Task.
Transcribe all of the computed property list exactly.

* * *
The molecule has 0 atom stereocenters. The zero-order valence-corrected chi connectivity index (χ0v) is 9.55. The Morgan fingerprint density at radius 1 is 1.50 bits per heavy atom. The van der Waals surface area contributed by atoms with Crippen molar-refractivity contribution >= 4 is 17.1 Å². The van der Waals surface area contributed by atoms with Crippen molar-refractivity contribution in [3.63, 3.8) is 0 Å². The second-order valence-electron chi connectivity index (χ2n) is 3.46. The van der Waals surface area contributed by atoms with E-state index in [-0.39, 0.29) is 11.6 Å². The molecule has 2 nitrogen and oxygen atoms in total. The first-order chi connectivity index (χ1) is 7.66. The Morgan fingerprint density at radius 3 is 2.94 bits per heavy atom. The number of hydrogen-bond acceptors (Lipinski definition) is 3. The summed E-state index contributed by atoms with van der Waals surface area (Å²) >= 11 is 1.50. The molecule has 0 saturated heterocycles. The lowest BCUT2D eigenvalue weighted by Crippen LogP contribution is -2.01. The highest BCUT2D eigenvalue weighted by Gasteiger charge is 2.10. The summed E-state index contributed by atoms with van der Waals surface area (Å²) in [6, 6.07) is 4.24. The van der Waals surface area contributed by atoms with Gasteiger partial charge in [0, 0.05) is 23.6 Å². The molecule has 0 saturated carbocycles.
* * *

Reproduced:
The molecule has 0 atom stereocenters. The zero-order valence-corrected chi connectivity index (χ0v) is 9.55. The Morgan fingerprint density at radius 1 is 1.50 bits per heavy atom. The van der Waals surface area contributed by atoms with Crippen molar-refractivity contribution >= 4 is 17.1 Å². The van der Waals surface area contributed by atoms with Crippen molar-refractivity contribution in [3.63, 3.8) is 0 Å². The second-order valence-electron chi connectivity index (χ2n) is 3.46. The van der Waals surface area contributed by atoms with E-state index in [-0.39, 0.29) is 11.6 Å². The molecule has 2 nitrogen and oxygen atoms in total. The first-order chi connectivity index (χ1) is 7.66. The Morgan fingerprint density at radius 3 is 2.94 bits per heavy atom. The number of hydrogen-bond acceptors (Lipinski definition) is 3. The summed E-state index contributed by atoms with van der Waals surface area (Å²) >= 11 is 1.50. The molecule has 0 saturated heterocycles. The lowest BCUT2D eigenvalue weighted by Crippen LogP contribution is -2.01. The highest BCUT2D eigenvalue weighted by Gasteiger charge is 2.10. The summed E-state index contributed by atoms with van der Waals surface area (Å²) in [6, 6.07) is 4.24. The van der Waals surface area contributed by atoms with Gasteiger partial charge in [0, 0.05) is 23.6 Å². The molecule has 0 saturated carbocycles.